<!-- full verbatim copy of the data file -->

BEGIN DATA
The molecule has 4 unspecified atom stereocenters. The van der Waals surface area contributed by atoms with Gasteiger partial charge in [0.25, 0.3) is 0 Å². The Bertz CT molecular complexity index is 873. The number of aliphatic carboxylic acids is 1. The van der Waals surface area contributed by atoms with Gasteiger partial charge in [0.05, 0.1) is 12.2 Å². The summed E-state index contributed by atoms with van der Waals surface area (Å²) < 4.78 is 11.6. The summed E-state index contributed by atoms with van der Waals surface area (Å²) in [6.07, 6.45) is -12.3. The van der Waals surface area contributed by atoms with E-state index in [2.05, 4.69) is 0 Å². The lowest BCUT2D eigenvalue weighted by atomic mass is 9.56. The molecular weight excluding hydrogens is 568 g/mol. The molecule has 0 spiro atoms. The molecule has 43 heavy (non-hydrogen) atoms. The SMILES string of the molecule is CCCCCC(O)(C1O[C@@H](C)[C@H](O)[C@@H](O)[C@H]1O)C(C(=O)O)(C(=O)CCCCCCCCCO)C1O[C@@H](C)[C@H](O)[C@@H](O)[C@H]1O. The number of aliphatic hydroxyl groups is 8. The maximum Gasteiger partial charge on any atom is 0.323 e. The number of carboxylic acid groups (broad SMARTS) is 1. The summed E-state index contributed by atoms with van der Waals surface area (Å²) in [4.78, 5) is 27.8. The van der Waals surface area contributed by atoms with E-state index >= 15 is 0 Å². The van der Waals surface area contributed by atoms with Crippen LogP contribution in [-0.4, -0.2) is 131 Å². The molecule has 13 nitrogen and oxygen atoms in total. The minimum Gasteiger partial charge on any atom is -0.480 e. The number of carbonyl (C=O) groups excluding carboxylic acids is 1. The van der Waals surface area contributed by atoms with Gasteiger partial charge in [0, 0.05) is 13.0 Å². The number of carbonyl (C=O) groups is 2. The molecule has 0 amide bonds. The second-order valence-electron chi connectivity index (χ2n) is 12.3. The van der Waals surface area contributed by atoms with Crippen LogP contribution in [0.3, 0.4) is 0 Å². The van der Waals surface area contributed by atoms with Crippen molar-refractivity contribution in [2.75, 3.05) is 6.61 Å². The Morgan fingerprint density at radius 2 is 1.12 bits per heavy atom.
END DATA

The molecule has 4 unspecified atom stereocenters. The van der Waals surface area contributed by atoms with Gasteiger partial charge in [0.25, 0.3) is 0 Å². The Bertz CT molecular complexity index is 873. The number of aliphatic carboxylic acids is 1. The van der Waals surface area contributed by atoms with Gasteiger partial charge in [0.05, 0.1) is 12.2 Å². The summed E-state index contributed by atoms with van der Waals surface area (Å²) < 4.78 is 11.6. The summed E-state index contributed by atoms with van der Waals surface area (Å²) in [6.07, 6.45) is -12.3. The van der Waals surface area contributed by atoms with E-state index in [2.05, 4.69) is 0 Å². The lowest BCUT2D eigenvalue weighted by atomic mass is 9.56. The molecular weight excluding hydrogens is 568 g/mol. The molecule has 0 spiro atoms. The molecule has 43 heavy (non-hydrogen) atoms. The SMILES string of the molecule is CCCCCC(O)(C1O[C@@H](C)[C@H](O)[C@@H](O)[C@H]1O)C(C(=O)O)(C(=O)CCCCCCCCCO)C1O[C@@H](C)[C@H](O)[C@@H](O)[C@H]1O. The number of aliphatic hydroxyl groups is 8. The maximum Gasteiger partial charge on any atom is 0.323 e. The number of carboxylic acid groups (broad SMARTS) is 1. The summed E-state index contributed by atoms with van der Waals surface area (Å²) in [4.78, 5) is 27.8. The van der Waals surface area contributed by atoms with E-state index >= 15 is 0 Å². The van der Waals surface area contributed by atoms with Crippen LogP contribution in [-0.4, -0.2) is 131 Å². The molecule has 13 nitrogen and oxygen atoms in total. The minimum Gasteiger partial charge on any atom is -0.480 e. The number of carbonyl (C=O) groups excluding carboxylic acids is 1. The van der Waals surface area contributed by atoms with Gasteiger partial charge in [0, 0.05) is 13.0 Å². The number of carbonyl (C=O) groups is 2. The molecule has 0 amide bonds. The second-order valence-electron chi connectivity index (χ2n) is 12.3. The van der Waals surface area contributed by atoms with Crippen LogP contribution in [0.3, 0.4) is 0 Å². The van der Waals surface area contributed by atoms with Crippen molar-refractivity contribution in [2.75, 3.05) is 6.61 Å². The Morgan fingerprint density at radius 2 is 1.12 bits per heavy atom.